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Transneft Slams Foreigners and Nazis

A Transneft technician working at a facility near Nizhny Novgorod. Company officials recently slammed Alexei Navalny's accusations of corruption, accusing the blogger of being part of an ?€?information war?€? against the state-owned pipeline giant. Andrey Rudakov

Transneft, the state-owned pipeline company, hit back at critics Wednesday with a stinging personal attack on campaigning blogger Alexei Navalny and criticism of foreign governments that, it alleges, sought to disrupt an oil link to the Pacific Ocean.

“What’s all the hype about a Nazi?” Transneft spokesman Igor Dyomin told The Moscow Times, in a reference to Navalny and his expulsion from the Yabloko political party in 2007 for alleged nationalist activities. “We have enough problems in Russia without the Nazis.”

He added that although he couldn’t see any anti-Semitism in Navalny, “Nazism there is.”

In November, Navalny published a document from the Audit Chamber on his LiveJournal blog that he claimed proved Transneft’s guilt in the theft of $4 billion from the construction of the East Siberia-Pacific Ocean pipeline, or ESPO, the first stage of which was completed last year.

Transneft’s president Nikolai Tokarev also criticized Navalny.

“You know how they settle accounts in the countryside. They find the village idiot, give him three kopeks and he runs around all day saying what he was told. In the evening the whole village conducts a retrial,” he said on state-owned channel Rossia-24. “That’s exactly how Navalny acts.”

“That’s ridiculous,” Navalny said by e-mail. “They call me a village idiot, and then they call me a Nazi. I wonder if they are going to comment on the Transneft report that I’ve published? OK, I’m Nazi, but where is the stolen money?”

Tokarev said, however, that Navalny was just one part of the wider problem of an “information war” against Transneft. The ESPO is a “serious and powerful corridor to East Asia and the Pacific Ocean” he said. “Such Russian ambitions did not suit a lot of people.”

The 4,070-kilometer ESPO pipeline will be the world’s longest when its second stage is completed in 2013. At a cost of $25 billion it is the biggest infrastructure project of post-Soviet Russia.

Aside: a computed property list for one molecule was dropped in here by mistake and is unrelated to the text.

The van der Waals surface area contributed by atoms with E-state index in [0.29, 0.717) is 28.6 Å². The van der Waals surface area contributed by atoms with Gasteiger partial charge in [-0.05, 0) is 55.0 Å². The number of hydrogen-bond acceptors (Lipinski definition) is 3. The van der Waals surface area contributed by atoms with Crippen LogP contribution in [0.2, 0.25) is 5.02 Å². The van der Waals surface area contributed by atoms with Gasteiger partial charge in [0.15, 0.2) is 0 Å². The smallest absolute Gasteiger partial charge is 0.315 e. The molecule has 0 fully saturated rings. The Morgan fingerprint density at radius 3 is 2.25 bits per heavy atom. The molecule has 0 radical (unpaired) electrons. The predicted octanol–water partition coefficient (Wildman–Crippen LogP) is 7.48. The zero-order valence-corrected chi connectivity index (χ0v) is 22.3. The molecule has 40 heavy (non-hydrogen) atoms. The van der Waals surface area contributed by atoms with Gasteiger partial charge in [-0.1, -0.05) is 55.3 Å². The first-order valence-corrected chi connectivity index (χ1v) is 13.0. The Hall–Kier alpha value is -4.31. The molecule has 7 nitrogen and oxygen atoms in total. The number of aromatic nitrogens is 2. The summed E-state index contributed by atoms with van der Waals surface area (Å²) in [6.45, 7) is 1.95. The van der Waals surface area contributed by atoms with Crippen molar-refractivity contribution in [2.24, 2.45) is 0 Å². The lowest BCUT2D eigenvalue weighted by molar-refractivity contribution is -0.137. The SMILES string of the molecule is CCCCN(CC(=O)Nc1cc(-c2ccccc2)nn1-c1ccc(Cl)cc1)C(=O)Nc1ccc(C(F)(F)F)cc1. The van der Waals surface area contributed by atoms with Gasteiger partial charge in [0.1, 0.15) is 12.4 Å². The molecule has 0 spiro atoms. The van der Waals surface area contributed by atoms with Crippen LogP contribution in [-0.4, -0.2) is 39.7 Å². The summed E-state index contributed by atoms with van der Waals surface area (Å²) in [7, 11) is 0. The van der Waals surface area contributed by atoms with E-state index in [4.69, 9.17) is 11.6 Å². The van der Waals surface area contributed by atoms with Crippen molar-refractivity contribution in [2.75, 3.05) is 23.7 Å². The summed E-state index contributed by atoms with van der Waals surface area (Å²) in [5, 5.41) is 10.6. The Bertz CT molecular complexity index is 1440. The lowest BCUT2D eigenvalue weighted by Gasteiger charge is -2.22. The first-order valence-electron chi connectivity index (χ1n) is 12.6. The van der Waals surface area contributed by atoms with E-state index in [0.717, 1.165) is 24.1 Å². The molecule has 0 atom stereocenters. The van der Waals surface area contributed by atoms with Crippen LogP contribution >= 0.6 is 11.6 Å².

“We have created serious political and economic advantages for Russia,” Tokarev said.

He claimed that several foreign governments aimed to stall the ESPO, held meetings with social and ecological groups opposed to the construction of the ESPO in the far eastern region of Sakha and then financed those groups to obstruct Transneft’s work.

On his blog, Navalny wrote that Tokarev’s words were typical of the “we steal, we thieve and then we accuse all the enemies of Russia” mentality.

Dyomin declined to identify which foreign governments or social organizations Tokarev was talking about. “We consider it all in the past because the pipeline has now been built,” he said.

Then-President Vladimir Putin ordered the rerouting of the ESPO away from Lake Baikal in 2006. As a result, the pipeline was built through Sakha, leading to conflict between the company and nongovernmental organizations in the area.

Valentina Dmitriyeva, a representative of the coalition Our House is Yakutia, an informal grouping of registered and nonregistered organizations that campaigned against the ESPO, said by telephone that the “pronouncements of the head of Transneft do not correspond to reality.”

She cited the case of the protests against the construction of the ESPO’s crossing of the Lena River in summer 2008 which, she said, far from being funded from abroad actually received a presidential grant for 100,000 rubles ($3,400) from the Public Chamber.

Transneft did not use the under-river tunnel for the ESPO crossing of the Lena that protestors demanded, but reserve pipelines currently under construction will employ this technology.

Alexei Knizhnikov, head of WWF Russia’s oil and gas environment policy, said the protests in Sakha were not opposed to the ESPO on principal, but were just “trying to force Transneft to follow best practice.”

He added that it was possible that some international donors financed NGO activity in Sakha but that he couldn’t imagine in what country’s interest it would be to block pipeline construction in eastern Russia.

“China is very involved in [the ESPO] and the U.S. and Japan receive oil from it,” he said. “Everybody gets some kind of hydrocarbons from Russia.”

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